This band lets everyone play
DRAKE MUSIC scotland, the arts organisation which has pioneered the use of 21st century music technology with disabled young people, is set to sail into new waters - and hopes the beneficiaries will also be teachers and pupils without disabilities.
The organisation's new cutting-edge premises at SPACE, the social enterprise and arts centre in Edin-burgh's Craigmillar area, will allow it to run a landmark programme of taster sessions, demonstrating its range of creative music-making techniques which open up new opportunities to those who could not otherwise access conventional musical instruments.
Patrick Wilson, 11, a pupil at Priorsford Primary in Peebles, who has cerebral palsy, demonstrated how to play a Chopin piano study using "Brainfingers" at the launch.
He wears a Cyberlink headband, which detects electrical signals from facial muscles, eye movements, and brainwaves. The "Brainfingers" software decodes these signals into virtual fingers which trigger mouse and keyboard events on the computer screen.
"With the assistance of 21st century music technology, disabled people of all ages can experience playing, composing and performing music as independently as possible," says Thursa Sanderson, director of Drake Music Scotland.
The organisation is now entering its second decade and its move from an old church hall in Gorgie to a new base will allow it to expand its work beyond its current level of 10 local authorities.
The new facilities include a sound-proofed studio, fully accessible and equipped with the latest music technology. Its recording facilities are expected to attract demand from other outside users.
The new base will also allow Drake Music to carry out intensive assessments of the needs of disabled people in terms of their ability to access music, and to work with groups such as Playback, an advocacy group for special needs youngsters of school leaving age.
It also extends Drake Music's ability to offer training and continuing professional development for special needs teachers and music teachers who want specialist training in working with pupils with additional support needs.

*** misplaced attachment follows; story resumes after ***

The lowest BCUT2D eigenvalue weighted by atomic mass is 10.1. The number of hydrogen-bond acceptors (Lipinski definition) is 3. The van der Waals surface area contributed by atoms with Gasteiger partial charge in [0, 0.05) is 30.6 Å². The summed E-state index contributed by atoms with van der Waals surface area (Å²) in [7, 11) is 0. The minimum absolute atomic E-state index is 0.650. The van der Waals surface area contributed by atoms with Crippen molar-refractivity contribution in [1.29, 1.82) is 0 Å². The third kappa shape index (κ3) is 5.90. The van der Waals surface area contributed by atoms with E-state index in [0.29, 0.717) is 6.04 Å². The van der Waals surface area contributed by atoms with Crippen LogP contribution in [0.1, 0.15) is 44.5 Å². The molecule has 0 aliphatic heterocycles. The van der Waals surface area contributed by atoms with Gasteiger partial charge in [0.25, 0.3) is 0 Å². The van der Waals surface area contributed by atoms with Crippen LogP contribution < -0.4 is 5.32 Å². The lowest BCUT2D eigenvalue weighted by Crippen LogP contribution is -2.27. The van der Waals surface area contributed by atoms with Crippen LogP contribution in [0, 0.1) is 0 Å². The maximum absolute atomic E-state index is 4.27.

"The idea is to be able to do training for school staff," says Ms Sanderson. "We do a lot of outreach work in schools and encourage them to purchase the technology so that, after we've done the training, they can continue.
"We are being asked to work further and further afield - the Western Isles, Aberdeen, Inverclyde - and are looking at video-conferencing to keep in touch and deliver staff training."
Having observed the video-conferencing music tuition programme developed in Dumfries and Galloway by the authority's music advisor, Alan Cameron, she sees scope for this technology to be used in Drake Music's work - not as a replacement for workshops, but as a way of monitoring staff in some of the more remote locations.
Ms Sanderson also recognises that many special needs teachers lack confidence in teaching the expressive arts generally, and music specifically, but specialist organisations can help them overcome that.
The new base cost pound;169,000, funded mainly by the Scottish Arts Council, but with additional support from the computer company Scotsys and the Scottish Executive's New Arts Spon-sorship Awards.
BREAK THE SOUND BEAM
Children from Clydeview special school and St Bernadette's Primary in Motherwell embarked on a musical journey with Drake Music Scotland this year, using music technology and acoustic instruments to tell a story of spooky islands, dangerous storms, sea monsters, and pirate ports.
Along with Drumpark special school and Bargeddie Primary, they performed their compositions at the Glasgow Royal Concert Hall last month as part of North Lanarkshire's annual spring concert.
Sue Dodds, consultant in music special education with North Lanarkshire, says that beyond the obvious benefits for inclusion in pairing special and mainstream schools together, the music technology projects teach all the children social skills such as co-operation and taking turns.
They have been using the "soundbeam" technology, which is based on movement detection "a bit like a burglar alarm". When the beam is broken, it makes a music sound back. Together, the pupils learn to "play" the soundbeams and switches in time. They may be accompanying other music, or creating their own.
Mrs Dodds adds that, while the technology gives rein to the creativity of the children with additional needs, it is also a great "leveller", showing the mainstream children that there are some things the special children can do that they can't - such as signing.